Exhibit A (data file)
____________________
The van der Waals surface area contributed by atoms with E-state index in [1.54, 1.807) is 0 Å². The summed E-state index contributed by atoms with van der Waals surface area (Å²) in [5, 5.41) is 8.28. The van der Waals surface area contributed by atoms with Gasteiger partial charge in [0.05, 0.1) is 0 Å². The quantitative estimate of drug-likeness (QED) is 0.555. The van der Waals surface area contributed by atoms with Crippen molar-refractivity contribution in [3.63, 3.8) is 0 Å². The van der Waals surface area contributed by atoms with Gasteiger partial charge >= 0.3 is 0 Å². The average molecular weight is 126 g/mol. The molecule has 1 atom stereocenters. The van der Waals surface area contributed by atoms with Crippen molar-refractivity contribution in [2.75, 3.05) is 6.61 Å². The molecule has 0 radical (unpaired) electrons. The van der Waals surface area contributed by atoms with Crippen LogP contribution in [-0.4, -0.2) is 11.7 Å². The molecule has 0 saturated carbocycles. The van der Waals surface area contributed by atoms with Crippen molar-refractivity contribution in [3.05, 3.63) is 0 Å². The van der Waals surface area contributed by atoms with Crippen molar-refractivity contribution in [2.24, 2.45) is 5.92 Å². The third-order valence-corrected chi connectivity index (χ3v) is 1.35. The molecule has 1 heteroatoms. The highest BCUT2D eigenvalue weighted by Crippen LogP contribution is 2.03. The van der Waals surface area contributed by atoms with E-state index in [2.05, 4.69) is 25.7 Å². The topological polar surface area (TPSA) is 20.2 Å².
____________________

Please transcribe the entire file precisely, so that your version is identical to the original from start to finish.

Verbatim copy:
The van der Waals surface area contributed by atoms with E-state index in [1.54, 1.807) is 0 Å². The summed E-state index contributed by atoms with van der Waals surface area (Å²) in [5, 5.41) is 8.28. The van der Waals surface area contributed by atoms with Gasteiger partial charge in [0.05, 0.1) is 0 Å². The quantitative estimate of drug-likeness (QED) is 0.555. The van der Waals surface area contributed by atoms with Crippen molar-refractivity contribution in [3.63, 3.8) is 0 Å². The van der Waals surface area contributed by atoms with Gasteiger partial charge >= 0.3 is 0 Å². The average molecular weight is 126 g/mol. The molecule has 1 atom stereocenters. The van der Waals surface area contributed by atoms with Crippen molar-refractivity contribution in [2.75, 3.05) is 6.61 Å². The molecule has 0 radical (unpaired) electrons. The van der Waals surface area contributed by atoms with Crippen LogP contribution in [-0.4, -0.2) is 11.7 Å². The molecule has 0 saturated carbocycles. The van der Waals surface area contributed by atoms with Crippen molar-refractivity contribution in [3.05, 3.63) is 0 Å². The van der Waals surface area contributed by atoms with Crippen molar-refractivity contribution in [2.24, 2.45) is 5.92 Å². The third-order valence-corrected chi connectivity index (χ3v) is 1.35. The molecule has 1 heteroatoms. The highest BCUT2D eigenvalue weighted by Crippen LogP contribution is 2.03. The van der Waals surface area contributed by atoms with E-state index in [2.05, 4.69) is 25.7 Å². The topological polar surface area (TPSA) is 20.2 Å².